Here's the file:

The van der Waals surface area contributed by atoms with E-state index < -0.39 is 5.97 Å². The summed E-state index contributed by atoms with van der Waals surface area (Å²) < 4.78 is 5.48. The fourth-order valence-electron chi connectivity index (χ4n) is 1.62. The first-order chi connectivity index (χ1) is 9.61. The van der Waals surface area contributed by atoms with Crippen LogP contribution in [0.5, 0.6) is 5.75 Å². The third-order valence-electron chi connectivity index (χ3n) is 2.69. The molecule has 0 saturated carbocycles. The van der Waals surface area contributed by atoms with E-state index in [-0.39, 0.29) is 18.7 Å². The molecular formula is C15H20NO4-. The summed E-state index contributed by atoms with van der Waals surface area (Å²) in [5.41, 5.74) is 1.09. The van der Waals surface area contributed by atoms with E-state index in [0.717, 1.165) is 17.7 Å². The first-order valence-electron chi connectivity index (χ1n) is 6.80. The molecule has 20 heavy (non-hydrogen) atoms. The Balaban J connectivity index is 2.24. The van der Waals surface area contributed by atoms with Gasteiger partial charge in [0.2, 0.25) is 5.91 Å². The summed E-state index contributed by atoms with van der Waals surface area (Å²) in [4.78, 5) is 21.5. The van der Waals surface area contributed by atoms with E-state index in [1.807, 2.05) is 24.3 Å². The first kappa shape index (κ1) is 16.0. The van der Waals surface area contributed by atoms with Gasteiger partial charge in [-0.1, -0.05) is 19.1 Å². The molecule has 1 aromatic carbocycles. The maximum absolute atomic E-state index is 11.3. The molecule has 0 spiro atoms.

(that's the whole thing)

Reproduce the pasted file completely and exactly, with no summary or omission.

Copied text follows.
The van der Waals surface area contributed by atoms with E-state index < -0.39 is 5.97 Å². The summed E-state index contributed by atoms with van der Waals surface area (Å²) < 4.78 is 5.48. The fourth-order valence-electron chi connectivity index (χ4n) is 1.62. The first-order chi connectivity index (χ1) is 9.61. The van der Waals surface area contributed by atoms with Crippen LogP contribution in [0.5, 0.6) is 5.75 Å². The third-order valence-electron chi connectivity index (χ3n) is 2.69. The molecule has 0 saturated carbocycles. The van der Waals surface area contributed by atoms with E-state index in [-0.39, 0.29) is 18.7 Å². The molecular formula is C15H20NO4-. The summed E-state index contributed by atoms with van der Waals surface area (Å²) in [5.41, 5.74) is 1.09. The van der Waals surface area contributed by atoms with E-state index in [0.717, 1.165) is 17.7 Å². The first-order valence-electron chi connectivity index (χ1n) is 6.80. The molecule has 20 heavy (non-hydrogen) atoms. The Balaban J connectivity index is 2.24. The van der Waals surface area contributed by atoms with Gasteiger partial charge in [0.2, 0.25) is 5.91 Å². The summed E-state index contributed by atoms with van der Waals surface area (Å²) in [4.78, 5) is 21.5. The van der Waals surface area contributed by atoms with E-state index in [1.807, 2.05) is 24.3 Å². The first kappa shape index (κ1) is 16.0. The van der Waals surface area contributed by atoms with Gasteiger partial charge in [-0.1, -0.05) is 19.1 Å². The molecule has 1 aromatic carbocycles. The maximum absolute atomic E-state index is 11.3. The molecule has 0 spiro atoms.